Nuzzel shows how developers should strive to get 'featured' status in an app store

Shane Schick

If anyone should have felt they had a sure thing in terms of getting "featured" status on the Apple App Store, it should have been Nuzzel.

The firm, whose news discovery tool was only launched relatively recently, had all the makings of a hit even when it was still in beta. There was press coverage from major publications like The New York Times. There were early adopters buzzing about it on Twitter. Most significantly, someone from the Apple developer relations team actually reached out in response to the coverage to learn more about the app. These moments are all documented in a detailed and remarkable post by one of Nuzzel's creators, Jonathan Abrams, in a blog that I'm immediately canonizing as a must-read for all other developers, whether they focus on iOS or not. 

The funny thing is, even with a build-up that could only seem destined, Abrams admits there was no guarantee Apple would provide that most-desired of promotional pushes. 

"When we submitted the final version of our app to the App Store, we were excited and hopeful about the prospect of being featured, but we didn't know whether or not we would end up being featured," he writes. "From what we have heard from friends, this is the standard process. Overall, it's a mysterious system, and deliberately so." 

What's striking is how deliberately Abrams and the Nuzzel team worked to increase their odds of success. Consider the following moves:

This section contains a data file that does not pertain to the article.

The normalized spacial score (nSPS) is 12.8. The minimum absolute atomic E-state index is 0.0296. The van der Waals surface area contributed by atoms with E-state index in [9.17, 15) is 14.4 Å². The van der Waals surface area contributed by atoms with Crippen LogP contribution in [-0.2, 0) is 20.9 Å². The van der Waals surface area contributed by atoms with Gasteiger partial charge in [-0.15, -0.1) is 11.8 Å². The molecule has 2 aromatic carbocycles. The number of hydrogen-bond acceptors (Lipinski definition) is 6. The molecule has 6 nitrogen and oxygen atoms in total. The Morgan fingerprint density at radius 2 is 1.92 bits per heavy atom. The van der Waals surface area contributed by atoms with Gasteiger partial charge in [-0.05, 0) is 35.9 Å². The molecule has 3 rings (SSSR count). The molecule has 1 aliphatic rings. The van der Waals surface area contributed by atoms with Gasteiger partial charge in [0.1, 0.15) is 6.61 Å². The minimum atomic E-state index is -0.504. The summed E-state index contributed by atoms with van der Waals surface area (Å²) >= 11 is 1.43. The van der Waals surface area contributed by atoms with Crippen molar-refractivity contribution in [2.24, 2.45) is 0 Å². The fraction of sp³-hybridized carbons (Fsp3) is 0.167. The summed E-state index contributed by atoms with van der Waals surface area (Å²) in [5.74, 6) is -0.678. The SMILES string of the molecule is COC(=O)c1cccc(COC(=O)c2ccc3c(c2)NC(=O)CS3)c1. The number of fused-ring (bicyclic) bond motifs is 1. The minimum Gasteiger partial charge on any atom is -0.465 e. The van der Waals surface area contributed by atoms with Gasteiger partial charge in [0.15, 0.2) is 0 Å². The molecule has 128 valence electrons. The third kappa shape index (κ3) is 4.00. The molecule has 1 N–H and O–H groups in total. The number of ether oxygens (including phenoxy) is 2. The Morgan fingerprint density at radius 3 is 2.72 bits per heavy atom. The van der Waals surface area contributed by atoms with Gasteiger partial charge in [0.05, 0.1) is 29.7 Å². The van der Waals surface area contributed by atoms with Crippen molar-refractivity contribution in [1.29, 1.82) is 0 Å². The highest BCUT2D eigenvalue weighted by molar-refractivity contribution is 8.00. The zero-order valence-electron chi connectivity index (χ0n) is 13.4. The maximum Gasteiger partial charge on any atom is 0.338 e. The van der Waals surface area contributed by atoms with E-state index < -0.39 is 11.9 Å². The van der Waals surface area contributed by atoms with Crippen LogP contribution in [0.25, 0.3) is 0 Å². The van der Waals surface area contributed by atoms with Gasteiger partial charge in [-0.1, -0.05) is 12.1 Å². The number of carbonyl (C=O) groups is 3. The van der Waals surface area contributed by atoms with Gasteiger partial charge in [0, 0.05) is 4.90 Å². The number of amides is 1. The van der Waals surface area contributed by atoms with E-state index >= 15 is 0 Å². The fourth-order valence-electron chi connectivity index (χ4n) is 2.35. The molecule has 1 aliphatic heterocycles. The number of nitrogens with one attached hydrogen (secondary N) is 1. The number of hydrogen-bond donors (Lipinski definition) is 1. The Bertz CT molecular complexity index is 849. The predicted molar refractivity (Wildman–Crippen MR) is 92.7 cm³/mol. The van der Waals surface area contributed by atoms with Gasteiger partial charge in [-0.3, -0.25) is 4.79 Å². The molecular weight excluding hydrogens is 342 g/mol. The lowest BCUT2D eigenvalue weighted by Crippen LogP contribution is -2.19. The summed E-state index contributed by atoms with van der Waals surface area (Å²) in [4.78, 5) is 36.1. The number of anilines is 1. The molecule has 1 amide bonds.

Accepting feedback that required a major overhaul. Most developers probably get told they have issues with their app and do the minimum tweaks necessary to keep their launch on schedule. Nuzzel seemed to have no fear of completely rethinking its UI, among many other things, in response to suggestions from the Apple developer team. I'm willing to bet anyone who was involved in that noticed that their input was not only acknowledged but implemented. 

Learning from the best: Rather than attempting to reinvent the wheel, Nuzzel iterated its design by looking at major apps like Evernote for inspiration. Abrams also sought out advice from peers at startups like Estately, which had gotten the "featured" App Store status Nuzzel craved. This can be a competitive field, but Abrams' post is a reminder that it can also be a highly supportive community. 

Treating "featured" status as a first step: Even after being promoted highly by Apple for a month, Nuzzel isn't resting on its laurels but continuing to plan as though it was still working its way up to its successful launch. This includes integration with other popular reading apps like Pocket, along with brand-new features. 

There's also something to be said for paying it forward, which is what this blog post does. Act like an industry leader long enough and the industry will start treating you like one. You can't read Abrams' post without feeling glad Apple recognized its value. Couldn't have happened to a nicer developer.--Shane

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